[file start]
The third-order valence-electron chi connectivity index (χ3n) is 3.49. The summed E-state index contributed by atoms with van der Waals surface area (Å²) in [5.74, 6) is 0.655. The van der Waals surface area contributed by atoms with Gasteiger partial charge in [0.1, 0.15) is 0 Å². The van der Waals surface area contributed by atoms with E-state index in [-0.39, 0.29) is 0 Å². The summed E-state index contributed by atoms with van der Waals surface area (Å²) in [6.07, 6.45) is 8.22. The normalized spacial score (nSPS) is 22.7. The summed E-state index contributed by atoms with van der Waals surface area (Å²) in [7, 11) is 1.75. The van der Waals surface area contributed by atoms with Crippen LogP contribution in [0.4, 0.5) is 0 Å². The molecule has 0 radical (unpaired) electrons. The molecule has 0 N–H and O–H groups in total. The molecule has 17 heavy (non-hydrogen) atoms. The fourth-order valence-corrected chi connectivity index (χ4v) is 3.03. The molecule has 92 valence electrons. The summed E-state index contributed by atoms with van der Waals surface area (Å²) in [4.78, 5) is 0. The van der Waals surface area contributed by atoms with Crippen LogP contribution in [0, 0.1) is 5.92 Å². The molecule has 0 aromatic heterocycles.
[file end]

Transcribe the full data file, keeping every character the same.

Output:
The third-order valence-electron chi connectivity index (χ3n) is 3.49. The summed E-state index contributed by atoms with van der Waals surface area (Å²) in [5.74, 6) is 0.655. The van der Waals surface area contributed by atoms with Gasteiger partial charge in [0.1, 0.15) is 0 Å². The van der Waals surface area contributed by atoms with E-state index in [-0.39, 0.29) is 0 Å². The summed E-state index contributed by atoms with van der Waals surface area (Å²) in [6.07, 6.45) is 8.22. The normalized spacial score (nSPS) is 22.7. The summed E-state index contributed by atoms with van der Waals surface area (Å²) in [7, 11) is 1.75. The van der Waals surface area contributed by atoms with Crippen LogP contribution in [0.4, 0.5) is 0 Å². The molecule has 0 radical (unpaired) electrons. The molecule has 0 N–H and O–H groups in total. The molecule has 17 heavy (non-hydrogen) atoms. The fourth-order valence-corrected chi connectivity index (χ4v) is 3.03. The molecule has 92 valence electrons. The summed E-state index contributed by atoms with van der Waals surface area (Å²) in [4.78, 5) is 0. The van der Waals surface area contributed by atoms with Crippen LogP contribution in [0, 0.1) is 5.92 Å². The molecule has 0 aromatic heterocycles.